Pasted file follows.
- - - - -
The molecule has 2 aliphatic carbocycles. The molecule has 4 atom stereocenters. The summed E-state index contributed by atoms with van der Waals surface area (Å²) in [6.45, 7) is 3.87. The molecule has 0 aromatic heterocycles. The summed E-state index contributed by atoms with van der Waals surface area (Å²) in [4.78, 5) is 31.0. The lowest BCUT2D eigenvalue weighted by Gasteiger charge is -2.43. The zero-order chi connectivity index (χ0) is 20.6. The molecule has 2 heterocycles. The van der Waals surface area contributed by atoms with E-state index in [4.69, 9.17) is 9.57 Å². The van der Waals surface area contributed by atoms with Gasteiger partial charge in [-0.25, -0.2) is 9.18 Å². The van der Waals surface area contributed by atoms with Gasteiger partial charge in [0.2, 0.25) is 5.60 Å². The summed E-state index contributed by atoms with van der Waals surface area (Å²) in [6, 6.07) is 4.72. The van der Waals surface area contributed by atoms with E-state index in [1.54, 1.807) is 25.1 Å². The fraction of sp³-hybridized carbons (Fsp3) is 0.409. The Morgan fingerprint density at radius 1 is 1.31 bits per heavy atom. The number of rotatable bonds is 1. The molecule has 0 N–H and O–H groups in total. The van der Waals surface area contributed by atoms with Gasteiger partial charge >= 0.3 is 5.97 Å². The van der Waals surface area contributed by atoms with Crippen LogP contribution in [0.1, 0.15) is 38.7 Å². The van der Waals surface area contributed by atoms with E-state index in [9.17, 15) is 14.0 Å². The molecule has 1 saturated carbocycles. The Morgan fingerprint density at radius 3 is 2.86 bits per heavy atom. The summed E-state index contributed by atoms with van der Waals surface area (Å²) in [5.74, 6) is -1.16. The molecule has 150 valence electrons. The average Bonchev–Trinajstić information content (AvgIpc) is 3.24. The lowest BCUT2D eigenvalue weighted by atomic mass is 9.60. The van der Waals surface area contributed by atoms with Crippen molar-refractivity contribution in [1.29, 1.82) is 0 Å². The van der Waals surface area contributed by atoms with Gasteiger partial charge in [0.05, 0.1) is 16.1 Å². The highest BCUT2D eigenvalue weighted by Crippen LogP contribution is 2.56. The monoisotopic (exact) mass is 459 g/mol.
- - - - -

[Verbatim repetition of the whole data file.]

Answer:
The molecule has 2 aliphatic carbocycles. The molecule has 4 atom stereocenters. The summed E-state index contributed by atoms with van der Waals surface area (Å²) in [6.45, 7) is 3.87. The molecule has 0 aromatic heterocycles. The summed E-state index contributed by atoms with van der Waals surface area (Å²) in [4.78, 5) is 31.0. The lowest BCUT2D eigenvalue weighted by Gasteiger charge is -2.43. The zero-order chi connectivity index (χ0) is 20.6. The molecule has 2 heterocycles. The van der Waals surface area contributed by atoms with E-state index in [4.69, 9.17) is 9.57 Å². The van der Waals surface area contributed by atoms with Gasteiger partial charge in [-0.25, -0.2) is 9.18 Å². The van der Waals surface area contributed by atoms with Gasteiger partial charge in [0.2, 0.25) is 5.60 Å². The summed E-state index contributed by atoms with van der Waals surface area (Å²) in [6, 6.07) is 4.72. The van der Waals surface area contributed by atoms with E-state index in [1.54, 1.807) is 25.1 Å². The fraction of sp³-hybridized carbons (Fsp3) is 0.409. The Morgan fingerprint density at radius 1 is 1.31 bits per heavy atom. The number of rotatable bonds is 1. The molecule has 0 N–H and O–H groups in total. The van der Waals surface area contributed by atoms with Gasteiger partial charge >= 0.3 is 5.97 Å². The van der Waals surface area contributed by atoms with Crippen LogP contribution in [0.1, 0.15) is 38.7 Å². The van der Waals surface area contributed by atoms with E-state index in [9.17, 15) is 14.0 Å². The molecule has 1 saturated carbocycles. The Morgan fingerprint density at radius 3 is 2.86 bits per heavy atom. The summed E-state index contributed by atoms with van der Waals surface area (Å²) in [5.74, 6) is -1.16. The molecule has 150 valence electrons. The average Bonchev–Trinajstić information content (AvgIpc) is 3.24. The lowest BCUT2D eigenvalue weighted by atomic mass is 9.60. The van der Waals surface area contributed by atoms with Crippen molar-refractivity contribution in [1.29, 1.82) is 0 Å². The van der Waals surface area contributed by atoms with Gasteiger partial charge in [0.05, 0.1) is 16.1 Å². The highest BCUT2D eigenvalue weighted by Crippen LogP contribution is 2.56. The monoisotopic (exact) mass is 459 g/mol.